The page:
Generally speaking, Gladly routes Customers to Inboxes based on the Channel used and the Channel’s Entry Point setting. In certain situations, if a new inbound email comes in the same email thread as any existing email Conversation, the Conversation will be assigned to the Inbox of the Conversation where the prior email from the thread resided instead of the email’s Entry Point Inbox so that the Conversation could be kept within the same department/team (Inbox) that worked on it last. This is common if a Customer calls first and then sends an email, which is why an email may appear in a Voice Inbox.

Regardless of the Channel you are available in to receive requests from, you cannot be assigned chats or other messaging requests while on a phone call. But, if you are speaking to a Customer and you see an active chat Conversation in their Customer Profile, it’s usually because the Customer chatted in at the same time but another Agent received the chat request. Take note that the chat Conversation is assigned to the Agent that received the request.

This could happen if an email is immediately followed by a chat request from the Customer.

When a Customer first reaches out via email, this communication opens a new Conversation in the Conversation Timeline. This email communication is routable to anyone available for email for the Inbox the communication is in. Customers may often reach out via chat even before their initial email is answered, adding that chat communication to the Conversation Timeline below the initial email. In this case, the new inbound (chat) communication will be a part of the same Conversation as the email but will only be routable to anyone “available” for chat. If an Agent is logged into an ‘Email’ Inbox and is only “available” for email (email, voicemail, and Tasks), then the Conversation will be routed based on the email’s position in the queue to be picked up. If an Agent is in the ‘Email’ Inbox that is also “available” in the chat queue (chat, SMS, FB), then the Conversation will be routed based on the chat’s position in the queue. If the original owner of the email Conversation clicks Close & Next to receive the next email, the Agent may be presented with the chat banner because Gladly considers the Conversation to be an email Conversation, but routes the latest communication, which in this case is chat.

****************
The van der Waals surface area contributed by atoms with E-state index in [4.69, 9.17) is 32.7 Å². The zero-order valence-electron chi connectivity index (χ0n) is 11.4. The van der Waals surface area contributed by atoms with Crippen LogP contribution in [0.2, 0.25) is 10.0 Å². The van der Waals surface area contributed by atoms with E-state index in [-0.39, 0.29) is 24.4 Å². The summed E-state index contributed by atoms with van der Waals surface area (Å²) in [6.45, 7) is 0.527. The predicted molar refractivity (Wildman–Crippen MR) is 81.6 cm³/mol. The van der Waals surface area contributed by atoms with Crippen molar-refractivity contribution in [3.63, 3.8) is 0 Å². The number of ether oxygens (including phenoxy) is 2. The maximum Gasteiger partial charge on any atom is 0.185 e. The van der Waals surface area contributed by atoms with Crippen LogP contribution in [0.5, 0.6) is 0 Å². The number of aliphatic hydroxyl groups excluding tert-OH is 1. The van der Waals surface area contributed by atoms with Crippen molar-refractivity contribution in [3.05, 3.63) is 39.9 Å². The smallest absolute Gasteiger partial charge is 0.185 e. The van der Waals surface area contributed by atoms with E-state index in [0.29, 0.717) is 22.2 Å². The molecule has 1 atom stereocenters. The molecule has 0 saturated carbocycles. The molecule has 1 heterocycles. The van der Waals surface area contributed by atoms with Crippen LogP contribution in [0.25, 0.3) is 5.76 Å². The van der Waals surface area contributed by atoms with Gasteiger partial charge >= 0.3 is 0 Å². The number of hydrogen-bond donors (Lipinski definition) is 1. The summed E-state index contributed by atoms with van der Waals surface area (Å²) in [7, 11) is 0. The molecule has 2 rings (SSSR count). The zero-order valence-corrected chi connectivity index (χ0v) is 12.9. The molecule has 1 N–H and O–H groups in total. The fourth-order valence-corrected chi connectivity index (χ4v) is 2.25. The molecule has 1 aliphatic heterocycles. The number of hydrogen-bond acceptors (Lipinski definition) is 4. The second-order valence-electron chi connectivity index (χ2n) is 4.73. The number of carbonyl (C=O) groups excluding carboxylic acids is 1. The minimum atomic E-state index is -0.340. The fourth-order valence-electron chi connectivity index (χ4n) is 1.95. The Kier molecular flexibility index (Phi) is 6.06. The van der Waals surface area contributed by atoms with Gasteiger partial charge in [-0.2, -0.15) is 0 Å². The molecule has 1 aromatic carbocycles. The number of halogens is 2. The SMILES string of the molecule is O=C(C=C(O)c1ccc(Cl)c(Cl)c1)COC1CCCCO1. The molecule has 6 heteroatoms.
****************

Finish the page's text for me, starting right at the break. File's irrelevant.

It’s possible to receive a call and a message notification simultaneously, thus seeing two notification banners. This could occur if you are available on both Voice and Messaging and because Voice operates on an independent routing queue, separate from other Channels. 

Incoming call and new message at the same time

If you accept the call, you won’t receive any requests from other Channels while the call is active.

If you accept the messaging request (e.g., chat), your Messaging Channel concurrency settings determine how many Customers you can work with. 

If you don’t plan on training Agents on all Channels
In situations where Agents are trained for only one Channel, you need to ensure that Agents are trained on how to reassign cross-Channel Conversations back to an Inbox so that it can be assigned to an Agent that is trained (or ready for that particular Contact’s Channel.